The term “civil rights” refers to the right of each individual to receive equal treatment regardless of race, sex, age, disability, nationality, religion, or other characteristics.
Civil rights protect individuals from unfair treatment in many different settings including places of work, educational institutions, housing sectors and many more.
These legally-protected civil rights ensure that individuals are not discriminated against for circumstances into which they were born.
In the past, civil rights took the spotlight in America in famous court cases revolving around the Civil Rights Movement. Famous court cases during the Civil Rights Movement included Plessy v. Ferguson. Brown v. Board of Education, Dred Scott v. Sanford, Roe v. Wade, and many others. These cases helped to establish the precedence of importance for civil rights cases.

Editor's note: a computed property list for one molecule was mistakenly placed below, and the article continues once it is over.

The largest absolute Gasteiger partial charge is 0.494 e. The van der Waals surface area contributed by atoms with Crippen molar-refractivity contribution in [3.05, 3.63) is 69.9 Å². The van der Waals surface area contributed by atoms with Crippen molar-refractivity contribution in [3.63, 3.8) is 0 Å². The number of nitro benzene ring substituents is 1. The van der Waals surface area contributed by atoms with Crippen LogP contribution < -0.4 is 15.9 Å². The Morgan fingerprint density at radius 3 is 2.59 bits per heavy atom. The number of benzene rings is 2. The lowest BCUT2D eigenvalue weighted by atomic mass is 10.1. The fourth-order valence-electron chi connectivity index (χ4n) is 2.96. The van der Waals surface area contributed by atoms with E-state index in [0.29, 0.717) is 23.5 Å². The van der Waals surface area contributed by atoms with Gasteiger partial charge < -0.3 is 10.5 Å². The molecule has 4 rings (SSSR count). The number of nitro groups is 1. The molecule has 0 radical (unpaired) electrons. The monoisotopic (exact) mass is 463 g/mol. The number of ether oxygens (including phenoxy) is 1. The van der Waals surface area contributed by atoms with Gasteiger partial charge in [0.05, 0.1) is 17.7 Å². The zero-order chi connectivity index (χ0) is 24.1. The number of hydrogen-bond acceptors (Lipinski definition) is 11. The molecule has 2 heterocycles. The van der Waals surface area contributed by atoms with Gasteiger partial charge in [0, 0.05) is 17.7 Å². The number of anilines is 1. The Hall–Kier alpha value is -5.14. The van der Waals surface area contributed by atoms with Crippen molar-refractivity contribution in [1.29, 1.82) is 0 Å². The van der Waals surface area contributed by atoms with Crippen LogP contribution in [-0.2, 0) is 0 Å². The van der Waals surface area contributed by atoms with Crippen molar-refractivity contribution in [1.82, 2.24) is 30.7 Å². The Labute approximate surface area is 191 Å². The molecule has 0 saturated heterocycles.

Most laws that protect against discriminatory acts originated at the federal government level through federal legislation or federal court decisions.
Federal legislation, such as the Americans with Disabilities Act of 1992, was established to protect basic rights for all citizens. Federal court decisions help to shape the definition of civil rights violations. Today, most states also have civil rights laws that are similar to federal legislation. Additionally, municipalities within states can create their own civil laws or ordinances. For example, a city may pass laws pertaining to equal housing that differ from the state laws.
There is an important difference between “civil liberties” and “civil rights.”
While civil rights protect an individual from being discriminated against for protected characteristics, civil liberties guarantee basic rights and freedoms.
The Bill of Rights lays out certain civil liberties, such as freedom of speech and the right to vote.
If you believe your civil rights have been violated, there are certain actions that you can take. You can file a claim with the government or file a private lawsuit in civil court.
Many attorneys specialize in civil rights cases and have experience with this type of law, so talking to a civil rights attorney that can best understand and handle your case is often a good course of action.